As Evan said in his post we arrived to the hospital at 10 am. The first thing they did is a pregnancy test. Though they wouldn't tell me that. It doesn't take long to put two and two together. The nurse asked if I had a hysterectomy. Uh....no. She said they would need a urine sample. I told her I wasn't pregnant. She said "we don't do social health histories." Hahahha. Cracked me up.
They weighed me (which I found out later is how they determine the amount of anesthetic you need), took my blood pressure, all that jazz. I had to strip down and put on the lovely hospital gown and accessories, including booties and a cap. I was looking HOT. Especially since you can't have makeup, anything in your hair, or wear contacts.
And then we waited. And waited. And waited. My Doctor came in and reassured me he got a good night of sleep (he has a new baby and I told him at our appt last week that I hoped he slept the night before surgery). We talked a little bit about the devices and about surgery. He said we had to wait for the operating room to become available. We waited some more. Finally the anesthesiologist came in and asked me some questions. I can't remember any of them. They must have been about my history with anesthetic. She waited as I said goodbye to Evan and then walked me into the OR. It was weird to just walk right into an operating room. I couldn't see because the nurse took my glasses. But it was so bright. The last two times I've been in OR it was to have a baby and I was wheeled in and stayed awake the whole time. I knew I would be put under for the implant surgery but I was not sure exactly what to expect. I hopped on this tiny operating table myself. Doctor came over and said hi and confirmed something. Of course I have no idea what any of the medical staff were saying because they all had masks on. There were a ton of people in there. At least 10. A nurse asked me my birthdate and what surgery I was having (I had to answer that probably at least 6 times that day, guess they wanted to make sure they were operating on the right person). I was laying down looking up at the lights while the nurses wrapped me up in blankets. My last conscious thought was "that's so nice of them to put blankets on me."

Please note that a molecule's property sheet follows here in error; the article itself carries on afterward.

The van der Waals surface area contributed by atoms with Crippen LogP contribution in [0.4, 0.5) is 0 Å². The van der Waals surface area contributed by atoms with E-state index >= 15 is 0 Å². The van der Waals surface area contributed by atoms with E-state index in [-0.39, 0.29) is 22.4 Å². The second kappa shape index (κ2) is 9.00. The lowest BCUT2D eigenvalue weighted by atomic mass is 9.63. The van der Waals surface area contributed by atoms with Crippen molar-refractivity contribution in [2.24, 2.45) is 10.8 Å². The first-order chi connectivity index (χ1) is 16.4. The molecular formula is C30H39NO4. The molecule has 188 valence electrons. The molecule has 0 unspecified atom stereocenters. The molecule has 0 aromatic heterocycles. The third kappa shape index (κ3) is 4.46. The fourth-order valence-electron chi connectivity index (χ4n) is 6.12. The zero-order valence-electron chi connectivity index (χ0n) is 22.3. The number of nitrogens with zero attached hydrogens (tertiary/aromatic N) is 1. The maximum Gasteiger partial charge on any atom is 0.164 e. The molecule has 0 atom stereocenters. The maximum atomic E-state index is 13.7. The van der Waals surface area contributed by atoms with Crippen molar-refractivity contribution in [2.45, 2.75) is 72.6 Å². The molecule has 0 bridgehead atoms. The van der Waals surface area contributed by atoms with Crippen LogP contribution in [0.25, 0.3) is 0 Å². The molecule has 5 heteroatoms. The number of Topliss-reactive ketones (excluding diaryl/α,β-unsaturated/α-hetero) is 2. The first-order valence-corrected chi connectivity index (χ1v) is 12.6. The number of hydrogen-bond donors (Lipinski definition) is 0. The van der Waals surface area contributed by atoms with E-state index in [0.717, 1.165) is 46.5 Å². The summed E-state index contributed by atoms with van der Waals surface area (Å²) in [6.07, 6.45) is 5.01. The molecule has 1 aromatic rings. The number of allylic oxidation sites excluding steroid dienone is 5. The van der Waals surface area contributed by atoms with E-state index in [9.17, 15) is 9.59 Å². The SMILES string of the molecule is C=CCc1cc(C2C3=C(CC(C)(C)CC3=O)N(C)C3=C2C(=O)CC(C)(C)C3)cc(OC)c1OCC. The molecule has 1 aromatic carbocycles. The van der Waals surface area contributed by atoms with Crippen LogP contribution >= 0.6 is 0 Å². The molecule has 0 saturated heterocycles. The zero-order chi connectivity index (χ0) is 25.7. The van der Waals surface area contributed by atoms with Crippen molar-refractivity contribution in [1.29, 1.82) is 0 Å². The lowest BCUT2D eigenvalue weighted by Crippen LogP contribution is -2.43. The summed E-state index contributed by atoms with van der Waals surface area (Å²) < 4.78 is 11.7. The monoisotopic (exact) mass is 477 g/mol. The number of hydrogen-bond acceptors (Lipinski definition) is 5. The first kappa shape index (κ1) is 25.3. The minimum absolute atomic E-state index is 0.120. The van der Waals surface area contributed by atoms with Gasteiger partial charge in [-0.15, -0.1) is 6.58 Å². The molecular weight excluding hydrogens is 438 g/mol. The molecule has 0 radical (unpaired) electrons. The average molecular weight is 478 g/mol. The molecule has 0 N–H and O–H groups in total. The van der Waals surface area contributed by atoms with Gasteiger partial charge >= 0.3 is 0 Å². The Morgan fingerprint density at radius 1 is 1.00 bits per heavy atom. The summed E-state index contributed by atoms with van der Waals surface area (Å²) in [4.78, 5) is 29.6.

Then I woke up. Just like that. I was in recovery. I immediately knew two things. One, was that it was late. Two, that I only had one implant. I had gone over this moment in my head probably ten times before having surgery. Every time I saw myself wake up in recovery, my left hand went to my left ear and there was no implant. I never saw it any other way. I think this was God's way of preparing me for only one. So when I woke up in recovery, I heard the nurse say my name. That only meant one thing. My left hearing aid was in. Or else I wouldn't have heard her. I put my hand up to my left ear. No implant. I asked her what time it was. She said "you were in there a long time, it's 7:45." I went in just before 1:00. So I knew there had been complications. The nurse was asking me all kinds of questions which I couldn't seem to make sense of. I just wanted to know what happened so I asked her "why one?" She said something about the Dr telling me in a bit. She asked if I was dizzy. I wasn't.
The Dr came in and I grabbed his hand. I don't know why I did that. It's like I felt connected to him and wanted him to know how thankful I was. He asked me if I was dizzy. I didn't answer him. I asked him "why one?" He said he would tell me later when I was more with it and asked again about being dizzy. I wasn't.